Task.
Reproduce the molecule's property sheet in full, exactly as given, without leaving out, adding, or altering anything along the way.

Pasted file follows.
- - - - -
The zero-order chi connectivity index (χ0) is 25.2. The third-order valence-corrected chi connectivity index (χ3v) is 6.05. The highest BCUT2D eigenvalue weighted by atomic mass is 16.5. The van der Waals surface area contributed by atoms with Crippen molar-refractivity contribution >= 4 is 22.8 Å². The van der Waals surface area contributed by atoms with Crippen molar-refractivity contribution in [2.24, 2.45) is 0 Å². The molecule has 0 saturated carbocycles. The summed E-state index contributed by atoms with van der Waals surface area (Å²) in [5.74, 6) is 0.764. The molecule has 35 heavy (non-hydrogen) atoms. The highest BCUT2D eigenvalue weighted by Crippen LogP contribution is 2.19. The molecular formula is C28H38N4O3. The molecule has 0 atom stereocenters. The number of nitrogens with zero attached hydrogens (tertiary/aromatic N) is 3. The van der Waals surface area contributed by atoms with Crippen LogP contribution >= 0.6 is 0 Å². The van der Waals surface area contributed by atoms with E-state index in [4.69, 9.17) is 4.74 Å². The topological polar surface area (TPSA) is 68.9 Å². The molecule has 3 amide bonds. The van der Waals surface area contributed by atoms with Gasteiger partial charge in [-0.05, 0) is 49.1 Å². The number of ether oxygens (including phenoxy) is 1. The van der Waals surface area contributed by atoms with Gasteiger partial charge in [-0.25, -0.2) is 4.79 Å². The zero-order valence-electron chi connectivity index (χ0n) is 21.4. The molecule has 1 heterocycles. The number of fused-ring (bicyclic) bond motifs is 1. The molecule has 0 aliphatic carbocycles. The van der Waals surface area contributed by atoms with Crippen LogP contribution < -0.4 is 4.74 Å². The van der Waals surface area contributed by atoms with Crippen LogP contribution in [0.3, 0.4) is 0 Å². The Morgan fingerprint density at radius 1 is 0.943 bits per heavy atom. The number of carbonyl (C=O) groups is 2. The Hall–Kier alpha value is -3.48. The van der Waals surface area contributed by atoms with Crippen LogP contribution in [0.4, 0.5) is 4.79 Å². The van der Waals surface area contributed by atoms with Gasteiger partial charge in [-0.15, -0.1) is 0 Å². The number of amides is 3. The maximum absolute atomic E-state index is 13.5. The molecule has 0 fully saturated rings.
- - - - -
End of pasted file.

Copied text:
The zero-order chi connectivity index (χ0) is 25.2. The third-order valence-corrected chi connectivity index (χ3v) is 6.05. The highest BCUT2D eigenvalue weighted by atomic mass is 16.5. The van der Waals surface area contributed by atoms with Crippen molar-refractivity contribution >= 4 is 22.8 Å². The van der Waals surface area contributed by atoms with Crippen molar-refractivity contribution in [2.24, 2.45) is 0 Å². The molecule has 0 saturated carbocycles. The summed E-state index contributed by atoms with van der Waals surface area (Å²) in [5.74, 6) is 0.764. The molecule has 35 heavy (non-hydrogen) atoms. The highest BCUT2D eigenvalue weighted by Crippen LogP contribution is 2.19. The molecular formula is C28H38N4O3. The molecule has 0 atom stereocenters. The number of nitrogens with zero attached hydrogens (tertiary/aromatic N) is 3. The van der Waals surface area contributed by atoms with Crippen LogP contribution >= 0.6 is 0 Å². The van der Waals surface area contributed by atoms with E-state index in [4.69, 9.17) is 4.74 Å². The topological polar surface area (TPSA) is 68.9 Å². The molecule has 3 amide bonds. The van der Waals surface area contributed by atoms with Gasteiger partial charge in [-0.05, 0) is 49.1 Å². The number of ether oxygens (including phenoxy) is 1. The van der Waals surface area contributed by atoms with Gasteiger partial charge in [-0.25, -0.2) is 4.79 Å². The zero-order valence-electron chi connectivity index (χ0n) is 21.4. The molecule has 1 heterocycles. The number of fused-ring (bicyclic) bond motifs is 1. The molecule has 0 aliphatic carbocycles. The van der Waals surface area contributed by atoms with Crippen LogP contribution < -0.4 is 4.74 Å². The van der Waals surface area contributed by atoms with Crippen LogP contribution in [0.3, 0.4) is 0 Å². The Morgan fingerprint density at radius 1 is 0.943 bits per heavy atom. The number of carbonyl (C=O) groups is 2. The Hall–Kier alpha value is -3.48. The van der Waals surface area contributed by atoms with Crippen LogP contribution in [0.4, 0.5) is 4.79 Å². The van der Waals surface area contributed by atoms with Gasteiger partial charge in [-0.15, -0.1) is 0 Å². The number of amides is 3. The maximum absolute atomic E-state index is 13.5. The molecule has 0 fully saturated rings.